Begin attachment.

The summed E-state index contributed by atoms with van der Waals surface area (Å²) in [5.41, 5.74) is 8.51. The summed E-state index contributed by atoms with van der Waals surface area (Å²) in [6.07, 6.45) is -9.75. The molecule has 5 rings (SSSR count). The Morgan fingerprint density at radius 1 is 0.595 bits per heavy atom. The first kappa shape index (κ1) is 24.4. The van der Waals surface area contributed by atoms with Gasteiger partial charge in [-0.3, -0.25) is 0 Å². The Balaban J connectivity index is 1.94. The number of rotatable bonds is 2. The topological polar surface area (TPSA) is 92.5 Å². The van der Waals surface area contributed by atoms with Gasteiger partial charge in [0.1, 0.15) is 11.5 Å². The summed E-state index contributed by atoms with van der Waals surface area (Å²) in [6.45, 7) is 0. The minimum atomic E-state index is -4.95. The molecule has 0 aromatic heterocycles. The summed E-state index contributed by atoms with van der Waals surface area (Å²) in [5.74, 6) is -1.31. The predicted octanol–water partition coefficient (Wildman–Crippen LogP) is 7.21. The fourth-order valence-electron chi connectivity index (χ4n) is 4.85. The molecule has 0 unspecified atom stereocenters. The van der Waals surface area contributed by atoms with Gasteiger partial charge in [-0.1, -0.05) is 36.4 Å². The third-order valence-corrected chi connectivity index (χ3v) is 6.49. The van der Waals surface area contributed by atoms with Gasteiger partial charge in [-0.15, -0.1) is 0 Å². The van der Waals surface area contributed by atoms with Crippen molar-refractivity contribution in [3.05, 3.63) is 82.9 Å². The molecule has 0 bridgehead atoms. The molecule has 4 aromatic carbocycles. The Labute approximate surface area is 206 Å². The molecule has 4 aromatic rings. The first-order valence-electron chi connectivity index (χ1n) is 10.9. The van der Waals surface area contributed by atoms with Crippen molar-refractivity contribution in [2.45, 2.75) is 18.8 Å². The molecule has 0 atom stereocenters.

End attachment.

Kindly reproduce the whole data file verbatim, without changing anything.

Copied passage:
The summed E-state index contributed by atoms with van der Waals surface area (Å²) in [5.41, 5.74) is 8.51. The summed E-state index contributed by atoms with van der Waals surface area (Å²) in [6.07, 6.45) is -9.75. The molecule has 5 rings (SSSR count). The Morgan fingerprint density at radius 1 is 0.595 bits per heavy atom. The first kappa shape index (κ1) is 24.4. The van der Waals surface area contributed by atoms with Gasteiger partial charge in [-0.3, -0.25) is 0 Å². The Balaban J connectivity index is 1.94. The number of rotatable bonds is 2. The topological polar surface area (TPSA) is 92.5 Å². The van der Waals surface area contributed by atoms with Gasteiger partial charge in [0.1, 0.15) is 11.5 Å². The summed E-state index contributed by atoms with van der Waals surface area (Å²) in [6.45, 7) is 0. The minimum atomic E-state index is -4.95. The molecule has 0 aromatic heterocycles. The summed E-state index contributed by atoms with van der Waals surface area (Å²) in [5.74, 6) is -1.31. The predicted octanol–water partition coefficient (Wildman–Crippen LogP) is 7.21. The fourth-order valence-electron chi connectivity index (χ4n) is 4.85. The molecule has 0 unspecified atom stereocenters. The van der Waals surface area contributed by atoms with Gasteiger partial charge in [-0.1, -0.05) is 36.4 Å². The third-order valence-corrected chi connectivity index (χ3v) is 6.49. The van der Waals surface area contributed by atoms with Gasteiger partial charge in [-0.15, -0.1) is 0 Å². The van der Waals surface area contributed by atoms with Crippen molar-refractivity contribution in [3.05, 3.63) is 82.9 Å². The molecule has 0 bridgehead atoms. The molecule has 4 aromatic carbocycles. The Labute approximate surface area is 206 Å². The molecule has 4 aromatic rings. The first-order valence-electron chi connectivity index (χ1n) is 10.9. The van der Waals surface area contributed by atoms with Crippen molar-refractivity contribution in [2.45, 2.75) is 18.8 Å². The molecule has 0 atom stereocenters.